The industry will be able to propose new gas and hydrogen infrastructure projects throughout the bloc under a proposed reform to the EU gas market
Under a proposal to reform the EU gas market, published Wednesday by the European Commission, the gas industry will continue to dominate EU decision making on energy infrastructure.
Brussels unveiled part two of a legislative overhaul to cut the bloc’s emissions by at least 55% between 1990 and 2030 and put it on track for 2050 climate neutrality.
The package of proposals includes a reform to the EU gas market that aims at integrating low-carbon gas such as hydrogen into its network. It creates a new market in hydrogen and a governance structure. Oil and gas operators must find and fix methane leaked, and it bans the venting and flaring greenhouse gases.
“Today’s proposals are designed to make sure that the role of natural gas in our energy system declines and that greener options like renewables, hydrogen, biomass and biogas increase,” EU energy commissioner Kadri Simson told a press conference.
But the gas industry gets a central role in deciding the future of the EU’s energy infrastructure, raising concerns about locking in polluting systems.
“This package was crucial to accelerate the transition towards a decarbonised energy system. Yet the Commission has ceded ground to industry polluters, giving them a chance to greenwash their fossil business and emissions,” said Patrick ten Brink, director of EU policy at the European Environmental Bureau.
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The Commission’s impact assessment for cutting emissions this decade found that gas consumption should reduce 32-37% between 2015 and 2030.
The proposal asks gas network operators to provide information about infrastructure that can either be decommissioned or repurposed. But the plan doesn’t include targets or milestones to end gas exploitation and downsize the infrastructure.
Simson said the plan “ensures a progressive phase out of fossil gas” but didn’t respond to questions from reporters about how much the share of gas would be decreased this decade.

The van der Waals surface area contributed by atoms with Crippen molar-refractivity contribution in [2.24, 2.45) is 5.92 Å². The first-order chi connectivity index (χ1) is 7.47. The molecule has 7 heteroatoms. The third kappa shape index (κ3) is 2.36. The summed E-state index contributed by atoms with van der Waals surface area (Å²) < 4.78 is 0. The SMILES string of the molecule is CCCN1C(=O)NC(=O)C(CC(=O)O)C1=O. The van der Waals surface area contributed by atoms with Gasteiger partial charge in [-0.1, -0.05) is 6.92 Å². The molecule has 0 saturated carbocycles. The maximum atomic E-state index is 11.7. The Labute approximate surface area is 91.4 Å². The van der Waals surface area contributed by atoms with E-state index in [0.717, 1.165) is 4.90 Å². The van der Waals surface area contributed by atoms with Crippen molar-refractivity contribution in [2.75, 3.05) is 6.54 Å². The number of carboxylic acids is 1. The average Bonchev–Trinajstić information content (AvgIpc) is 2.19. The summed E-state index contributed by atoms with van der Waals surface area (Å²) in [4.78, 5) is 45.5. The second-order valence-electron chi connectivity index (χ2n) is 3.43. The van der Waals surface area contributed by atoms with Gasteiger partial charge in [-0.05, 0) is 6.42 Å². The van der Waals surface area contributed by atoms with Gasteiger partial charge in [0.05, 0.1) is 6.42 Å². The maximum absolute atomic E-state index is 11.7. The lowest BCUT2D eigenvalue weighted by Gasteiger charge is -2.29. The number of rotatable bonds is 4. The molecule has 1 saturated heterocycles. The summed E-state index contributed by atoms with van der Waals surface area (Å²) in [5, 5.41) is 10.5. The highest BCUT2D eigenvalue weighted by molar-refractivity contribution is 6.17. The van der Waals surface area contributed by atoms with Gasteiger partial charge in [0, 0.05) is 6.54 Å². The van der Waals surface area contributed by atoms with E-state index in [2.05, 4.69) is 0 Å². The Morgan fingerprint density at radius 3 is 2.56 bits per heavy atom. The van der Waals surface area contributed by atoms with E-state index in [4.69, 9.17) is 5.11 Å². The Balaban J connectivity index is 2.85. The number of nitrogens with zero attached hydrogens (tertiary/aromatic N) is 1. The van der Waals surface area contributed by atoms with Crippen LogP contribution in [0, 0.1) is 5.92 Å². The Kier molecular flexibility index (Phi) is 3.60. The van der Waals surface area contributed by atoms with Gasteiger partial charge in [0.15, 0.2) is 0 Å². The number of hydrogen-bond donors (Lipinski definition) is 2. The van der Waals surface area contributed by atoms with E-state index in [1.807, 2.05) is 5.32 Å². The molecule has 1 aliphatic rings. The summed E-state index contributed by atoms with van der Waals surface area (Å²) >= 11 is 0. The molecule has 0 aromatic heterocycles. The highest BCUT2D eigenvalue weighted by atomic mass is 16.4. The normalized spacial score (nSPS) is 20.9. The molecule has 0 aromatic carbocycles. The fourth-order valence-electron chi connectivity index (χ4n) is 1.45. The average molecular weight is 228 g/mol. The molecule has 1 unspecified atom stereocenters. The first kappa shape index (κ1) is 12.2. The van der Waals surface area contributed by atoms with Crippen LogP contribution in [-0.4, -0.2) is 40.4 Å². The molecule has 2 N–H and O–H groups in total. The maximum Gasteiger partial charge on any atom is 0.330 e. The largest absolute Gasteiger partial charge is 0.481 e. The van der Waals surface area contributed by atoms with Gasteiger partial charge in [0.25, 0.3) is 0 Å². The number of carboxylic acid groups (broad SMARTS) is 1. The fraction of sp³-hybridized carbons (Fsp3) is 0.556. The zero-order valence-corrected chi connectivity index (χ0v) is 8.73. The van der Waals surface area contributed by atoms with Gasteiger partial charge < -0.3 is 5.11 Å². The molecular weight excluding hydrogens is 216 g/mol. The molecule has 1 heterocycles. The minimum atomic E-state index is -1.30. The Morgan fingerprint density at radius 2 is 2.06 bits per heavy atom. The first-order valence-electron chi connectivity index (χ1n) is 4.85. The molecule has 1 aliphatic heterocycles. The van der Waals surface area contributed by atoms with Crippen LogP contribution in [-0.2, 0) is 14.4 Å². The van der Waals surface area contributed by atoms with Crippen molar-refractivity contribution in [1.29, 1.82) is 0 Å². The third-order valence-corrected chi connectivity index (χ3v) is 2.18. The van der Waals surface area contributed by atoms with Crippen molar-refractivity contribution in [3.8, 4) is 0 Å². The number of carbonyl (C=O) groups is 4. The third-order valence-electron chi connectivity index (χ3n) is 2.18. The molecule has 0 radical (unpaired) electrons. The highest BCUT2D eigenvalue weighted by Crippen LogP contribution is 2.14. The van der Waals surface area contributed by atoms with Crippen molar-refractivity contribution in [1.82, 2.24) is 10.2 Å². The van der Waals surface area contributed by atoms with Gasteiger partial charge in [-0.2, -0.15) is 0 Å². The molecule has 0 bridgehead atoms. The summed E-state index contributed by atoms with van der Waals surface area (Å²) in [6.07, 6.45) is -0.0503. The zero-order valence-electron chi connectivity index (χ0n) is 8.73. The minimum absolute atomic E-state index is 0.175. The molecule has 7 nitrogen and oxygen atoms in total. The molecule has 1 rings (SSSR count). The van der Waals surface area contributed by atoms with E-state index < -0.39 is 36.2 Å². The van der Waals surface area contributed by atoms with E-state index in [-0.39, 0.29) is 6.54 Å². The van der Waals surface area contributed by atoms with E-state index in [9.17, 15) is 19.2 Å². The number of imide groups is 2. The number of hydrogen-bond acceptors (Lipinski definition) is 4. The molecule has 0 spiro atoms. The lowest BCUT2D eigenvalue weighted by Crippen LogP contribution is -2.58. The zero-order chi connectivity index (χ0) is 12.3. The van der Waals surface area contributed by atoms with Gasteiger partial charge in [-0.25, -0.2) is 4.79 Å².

Instead, she stated that stranded gas assets can be avoided by ensuring that deployment plans for electricity, gas, and hydrogen are based on a common demand scenario. Long-term contracts to import gas into the EU will not be extended beyond 2049 – a year before the EU is due to reach net zero emissions.
The proposal needs to be reviewed and approved by the member states and Parliament.
“The legislation is not opening the door for reducing gas consumption,” Raphael Hanoteaux, senior policy advisor on gas politics at E3G, told Climate Home News.
“A gas package that fails to deliver a phase out of fossil fuels is simply further hypocrisy in the face of a climate emergency that much of Europe is historically responsible for,” said Eilidh Robb, a campaigner at Friends of the Earth Europe.
Last month, The European Commission included an estimated €13 billion ($15bn) worth of gas projects in its list of priority infrastructure projects.
The proposed reform sees the gas industry retain a central role in deciding where and how to develop the EU’s gas infrastructure.
The European Network of Transmission System Operators for Gas (an industry body for national grid operators) is charged with recommending lists of pipelines or terminals that should all be built in the next ten years.
“The control that the gas industry has on decision-making for infrastructure across Europe has not changed,” said Robb. “If you continue to let the industry set the agenda, then you are going to continue to have gas.”
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The structure of a new governance system in the hydrogen market has been modeled on that for gas. The European Network of Network Operators for Hydrogen is promoting a dedicated hydrogen infrastructure as well as the construction of cross border networks. It is not planned to establish independent checks or involve a wider range of stakeholders in this process.
“It’s hard to see how this hydrogen network is not going to be completely decided by gas operators because there are dominating the sector at the moment,” said Hanoteaux.
“The EU is lacking overall cohesion on gas. The package is suggesting gas is on its way out but will be replaced by low-carbon gases which is problematic because it means the EU will still use gas and gas infrastructure for a long time,” he said.
Campaigners say these governance structures enshrine gas into Europe’s energy future, with the gas industry able to inflate the demand for hydrogen to justify the continued use of the fossil fuel to produce it.
The proposal allows for blending up to 5% of hydrogen into the gas supply – a practice which Hanoteaux said wastes scarce hydrogen that should be used to help decarbonise the most hard-to-abate sectors.
Source: Climate Change News